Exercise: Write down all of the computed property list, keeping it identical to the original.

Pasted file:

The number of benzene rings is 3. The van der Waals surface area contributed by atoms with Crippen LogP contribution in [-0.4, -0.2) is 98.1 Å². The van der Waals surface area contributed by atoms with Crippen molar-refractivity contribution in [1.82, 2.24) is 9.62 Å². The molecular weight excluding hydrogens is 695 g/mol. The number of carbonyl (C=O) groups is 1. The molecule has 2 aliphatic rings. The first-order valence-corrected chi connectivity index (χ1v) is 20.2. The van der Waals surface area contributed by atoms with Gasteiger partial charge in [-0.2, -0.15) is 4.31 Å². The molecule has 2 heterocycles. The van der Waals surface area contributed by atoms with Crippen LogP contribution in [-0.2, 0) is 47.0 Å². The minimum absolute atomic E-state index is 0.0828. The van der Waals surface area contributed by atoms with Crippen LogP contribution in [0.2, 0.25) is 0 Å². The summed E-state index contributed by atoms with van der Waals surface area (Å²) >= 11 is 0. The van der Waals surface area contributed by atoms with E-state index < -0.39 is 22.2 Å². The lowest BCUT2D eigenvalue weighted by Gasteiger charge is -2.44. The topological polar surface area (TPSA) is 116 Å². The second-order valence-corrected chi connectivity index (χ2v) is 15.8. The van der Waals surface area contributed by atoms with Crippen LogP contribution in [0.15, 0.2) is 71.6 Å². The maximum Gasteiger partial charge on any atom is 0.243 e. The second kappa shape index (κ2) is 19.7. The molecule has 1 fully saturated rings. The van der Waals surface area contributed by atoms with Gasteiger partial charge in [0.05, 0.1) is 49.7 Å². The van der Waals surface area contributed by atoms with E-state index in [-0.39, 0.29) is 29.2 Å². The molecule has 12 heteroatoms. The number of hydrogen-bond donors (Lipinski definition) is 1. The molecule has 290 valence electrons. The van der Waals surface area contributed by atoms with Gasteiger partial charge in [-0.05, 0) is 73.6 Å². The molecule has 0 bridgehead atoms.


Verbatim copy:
The number of benzene rings is 3. The van der Waals surface area contributed by atoms with Crippen LogP contribution in [-0.4, -0.2) is 98.1 Å². The van der Waals surface area contributed by atoms with Crippen molar-refractivity contribution in [1.82, 2.24) is 9.62 Å². The molecular weight excluding hydrogens is 695 g/mol. The number of carbonyl (C=O) groups is 1. The molecule has 2 aliphatic rings. The first-order valence-corrected chi connectivity index (χ1v) is 20.2. The van der Waals surface area contributed by atoms with Gasteiger partial charge in [-0.2, -0.15) is 4.31 Å². The molecule has 2 heterocycles. The van der Waals surface area contributed by atoms with Crippen LogP contribution in [-0.2, 0) is 47.0 Å². The minimum absolute atomic E-state index is 0.0828. The van der Waals surface area contributed by atoms with Crippen LogP contribution in [0.2, 0.25) is 0 Å². The summed E-state index contributed by atoms with van der Waals surface area (Å²) >= 11 is 0. The van der Waals surface area contributed by atoms with E-state index < -0.39 is 22.2 Å². The lowest BCUT2D eigenvalue weighted by Gasteiger charge is -2.44. The topological polar surface area (TPSA) is 116 Å². The second-order valence-corrected chi connectivity index (χ2v) is 15.8. The van der Waals surface area contributed by atoms with Crippen LogP contribution in [0.15, 0.2) is 71.6 Å². The maximum Gasteiger partial charge on any atom is 0.243 e. The second kappa shape index (κ2) is 19.7. The molecule has 1 fully saturated rings. The van der Waals surface area contributed by atoms with Gasteiger partial charge in [0.05, 0.1) is 49.7 Å². The van der Waals surface area contributed by atoms with E-state index in [-0.39, 0.29) is 29.2 Å². The molecule has 12 heteroatoms. The number of hydrogen-bond donors (Lipinski definition) is 1. The molecule has 290 valence electrons. The van der Waals surface area contributed by atoms with Gasteiger partial charge in [-0.05, 0) is 73.6 Å². The molecule has 0 bridgehead atoms.